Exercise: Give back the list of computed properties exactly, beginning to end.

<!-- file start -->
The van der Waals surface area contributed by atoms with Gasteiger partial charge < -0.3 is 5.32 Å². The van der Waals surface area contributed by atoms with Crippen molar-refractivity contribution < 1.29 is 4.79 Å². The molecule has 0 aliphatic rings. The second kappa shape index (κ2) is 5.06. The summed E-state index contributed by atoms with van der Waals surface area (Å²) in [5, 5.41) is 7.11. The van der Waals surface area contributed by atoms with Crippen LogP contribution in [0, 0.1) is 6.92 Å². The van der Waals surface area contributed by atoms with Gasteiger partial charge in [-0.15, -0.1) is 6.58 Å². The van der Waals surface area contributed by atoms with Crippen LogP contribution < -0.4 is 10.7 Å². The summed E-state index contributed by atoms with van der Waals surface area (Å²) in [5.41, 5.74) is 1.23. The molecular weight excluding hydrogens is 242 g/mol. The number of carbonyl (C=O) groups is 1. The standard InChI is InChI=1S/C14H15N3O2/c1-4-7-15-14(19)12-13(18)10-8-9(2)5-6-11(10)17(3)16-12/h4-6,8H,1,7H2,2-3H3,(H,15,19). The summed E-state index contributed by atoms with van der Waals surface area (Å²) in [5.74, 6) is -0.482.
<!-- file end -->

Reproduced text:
The van der Waals surface area contributed by atoms with Gasteiger partial charge < -0.3 is 5.32 Å². The van der Waals surface area contributed by atoms with Crippen molar-refractivity contribution < 1.29 is 4.79 Å². The molecule has 0 aliphatic rings. The second kappa shape index (κ2) is 5.06. The summed E-state index contributed by atoms with van der Waals surface area (Å²) in [5, 5.41) is 7.11. The van der Waals surface area contributed by atoms with Crippen LogP contribution in [0, 0.1) is 6.92 Å². The van der Waals surface area contributed by atoms with Gasteiger partial charge in [-0.15, -0.1) is 6.58 Å². The van der Waals surface area contributed by atoms with Crippen LogP contribution < -0.4 is 10.7 Å². The summed E-state index contributed by atoms with van der Waals surface area (Å²) in [5.41, 5.74) is 1.23. The molecular weight excluding hydrogens is 242 g/mol. The number of carbonyl (C=O) groups is 1. The standard InChI is InChI=1S/C14H15N3O2/c1-4-7-15-14(19)12-13(18)10-8-9(2)5-6-11(10)17(3)16-12/h4-6,8H,1,7H2,2-3H3,(H,15,19). The summed E-state index contributed by atoms with van der Waals surface area (Å²) in [5.74, 6) is -0.482.